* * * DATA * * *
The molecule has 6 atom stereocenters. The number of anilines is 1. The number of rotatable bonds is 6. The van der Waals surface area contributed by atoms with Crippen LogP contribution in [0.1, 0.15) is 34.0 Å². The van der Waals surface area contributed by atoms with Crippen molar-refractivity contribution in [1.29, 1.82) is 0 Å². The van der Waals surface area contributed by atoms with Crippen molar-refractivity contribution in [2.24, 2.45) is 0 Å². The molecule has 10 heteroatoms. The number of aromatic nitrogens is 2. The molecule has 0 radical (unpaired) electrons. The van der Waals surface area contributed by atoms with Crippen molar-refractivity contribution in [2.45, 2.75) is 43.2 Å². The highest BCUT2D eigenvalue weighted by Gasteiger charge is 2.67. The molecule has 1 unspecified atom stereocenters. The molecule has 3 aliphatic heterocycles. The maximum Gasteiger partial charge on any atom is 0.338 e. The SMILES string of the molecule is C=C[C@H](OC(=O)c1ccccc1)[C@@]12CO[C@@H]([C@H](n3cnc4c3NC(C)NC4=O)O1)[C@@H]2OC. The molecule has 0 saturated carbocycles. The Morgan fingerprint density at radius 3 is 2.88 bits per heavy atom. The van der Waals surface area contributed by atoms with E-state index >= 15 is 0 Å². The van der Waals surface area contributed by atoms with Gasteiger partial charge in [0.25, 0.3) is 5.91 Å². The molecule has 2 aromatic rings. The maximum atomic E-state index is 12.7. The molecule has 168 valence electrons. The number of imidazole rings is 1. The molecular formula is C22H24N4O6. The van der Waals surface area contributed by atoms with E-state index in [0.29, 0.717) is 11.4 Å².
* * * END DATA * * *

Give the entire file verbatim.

The molecule has 6 atom stereocenters. The number of anilines is 1. The number of rotatable bonds is 6. The van der Waals surface area contributed by atoms with Crippen LogP contribution in [0.1, 0.15) is 34.0 Å². The van der Waals surface area contributed by atoms with Crippen molar-refractivity contribution in [1.29, 1.82) is 0 Å². The van der Waals surface area contributed by atoms with Crippen molar-refractivity contribution in [2.24, 2.45) is 0 Å². The molecule has 10 heteroatoms. The number of aromatic nitrogens is 2. The molecule has 0 radical (unpaired) electrons. The van der Waals surface area contributed by atoms with Crippen molar-refractivity contribution in [2.45, 2.75) is 43.2 Å². The highest BCUT2D eigenvalue weighted by Gasteiger charge is 2.67. The molecule has 1 unspecified atom stereocenters. The molecule has 3 aliphatic heterocycles. The maximum Gasteiger partial charge on any atom is 0.338 e. The SMILES string of the molecule is C=C[C@H](OC(=O)c1ccccc1)[C@@]12CO[C@@H]([C@H](n3cnc4c3NC(C)NC4=O)O1)[C@@H]2OC. The molecule has 0 saturated carbocycles. The Morgan fingerprint density at radius 3 is 2.88 bits per heavy atom. The van der Waals surface area contributed by atoms with E-state index >= 15 is 0 Å². The van der Waals surface area contributed by atoms with Gasteiger partial charge in [0.25, 0.3) is 5.91 Å². The molecule has 2 aromatic rings. The maximum atomic E-state index is 12.7. The molecule has 168 valence electrons. The number of imidazole rings is 1. The molecular formula is C22H24N4O6. The van der Waals surface area contributed by atoms with E-state index in [0.29, 0.717) is 11.4 Å².